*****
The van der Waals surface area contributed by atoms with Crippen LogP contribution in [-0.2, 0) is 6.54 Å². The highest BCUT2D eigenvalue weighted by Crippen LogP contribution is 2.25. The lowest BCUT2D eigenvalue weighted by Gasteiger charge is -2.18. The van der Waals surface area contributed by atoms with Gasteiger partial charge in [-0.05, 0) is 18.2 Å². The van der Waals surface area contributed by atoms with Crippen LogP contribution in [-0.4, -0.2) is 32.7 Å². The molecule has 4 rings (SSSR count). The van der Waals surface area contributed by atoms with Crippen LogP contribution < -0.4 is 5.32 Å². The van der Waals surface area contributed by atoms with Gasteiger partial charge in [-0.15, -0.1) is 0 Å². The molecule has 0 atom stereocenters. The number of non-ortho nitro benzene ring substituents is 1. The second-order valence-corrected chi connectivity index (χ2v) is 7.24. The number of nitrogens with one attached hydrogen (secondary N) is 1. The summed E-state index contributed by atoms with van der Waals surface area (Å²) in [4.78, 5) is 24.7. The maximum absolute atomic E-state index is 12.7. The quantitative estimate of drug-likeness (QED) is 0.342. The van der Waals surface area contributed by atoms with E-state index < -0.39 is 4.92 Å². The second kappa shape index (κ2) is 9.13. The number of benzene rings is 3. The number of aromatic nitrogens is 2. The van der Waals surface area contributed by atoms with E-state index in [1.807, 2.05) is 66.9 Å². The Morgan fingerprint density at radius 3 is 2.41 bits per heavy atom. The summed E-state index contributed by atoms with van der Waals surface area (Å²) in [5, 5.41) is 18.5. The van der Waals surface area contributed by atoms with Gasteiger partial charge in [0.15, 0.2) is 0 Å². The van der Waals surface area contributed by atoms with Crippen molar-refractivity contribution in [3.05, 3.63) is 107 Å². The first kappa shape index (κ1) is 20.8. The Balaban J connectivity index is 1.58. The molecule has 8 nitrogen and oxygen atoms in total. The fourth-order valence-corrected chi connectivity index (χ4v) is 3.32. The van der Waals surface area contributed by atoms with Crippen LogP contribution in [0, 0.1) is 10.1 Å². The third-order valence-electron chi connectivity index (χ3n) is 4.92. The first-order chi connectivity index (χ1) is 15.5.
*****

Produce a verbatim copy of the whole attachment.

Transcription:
The van der Waals surface area contributed by atoms with Crippen LogP contribution in [-0.2, 0) is 6.54 Å². The highest BCUT2D eigenvalue weighted by Crippen LogP contribution is 2.25. The lowest BCUT2D eigenvalue weighted by Gasteiger charge is -2.18. The van der Waals surface area contributed by atoms with Gasteiger partial charge in [-0.05, 0) is 18.2 Å². The van der Waals surface area contributed by atoms with Crippen LogP contribution in [-0.4, -0.2) is 32.7 Å². The molecule has 4 rings (SSSR count). The van der Waals surface area contributed by atoms with Crippen LogP contribution < -0.4 is 5.32 Å². The van der Waals surface area contributed by atoms with Gasteiger partial charge in [-0.15, -0.1) is 0 Å². The molecule has 0 atom stereocenters. The number of non-ortho nitro benzene ring substituents is 1. The second-order valence-corrected chi connectivity index (χ2v) is 7.24. The number of nitrogens with one attached hydrogen (secondary N) is 1. The summed E-state index contributed by atoms with van der Waals surface area (Å²) in [4.78, 5) is 24.7. The maximum absolute atomic E-state index is 12.7. The quantitative estimate of drug-likeness (QED) is 0.342. The van der Waals surface area contributed by atoms with E-state index < -0.39 is 4.92 Å². The second kappa shape index (κ2) is 9.13. The number of benzene rings is 3. The number of aromatic nitrogens is 2. The van der Waals surface area contributed by atoms with E-state index in [1.807, 2.05) is 66.9 Å². The Morgan fingerprint density at radius 3 is 2.41 bits per heavy atom. The summed E-state index contributed by atoms with van der Waals surface area (Å²) in [5, 5.41) is 18.5. The van der Waals surface area contributed by atoms with Gasteiger partial charge in [0.15, 0.2) is 0 Å². The van der Waals surface area contributed by atoms with Crippen molar-refractivity contribution in [3.05, 3.63) is 107 Å². The first kappa shape index (κ1) is 20.8. The Balaban J connectivity index is 1.58. The molecule has 8 nitrogen and oxygen atoms in total. The fourth-order valence-corrected chi connectivity index (χ4v) is 3.32. The van der Waals surface area contributed by atoms with Crippen LogP contribution in [0, 0.1) is 10.1 Å². The third-order valence-electron chi connectivity index (χ3n) is 4.92. The first-order chi connectivity index (χ1) is 15.5.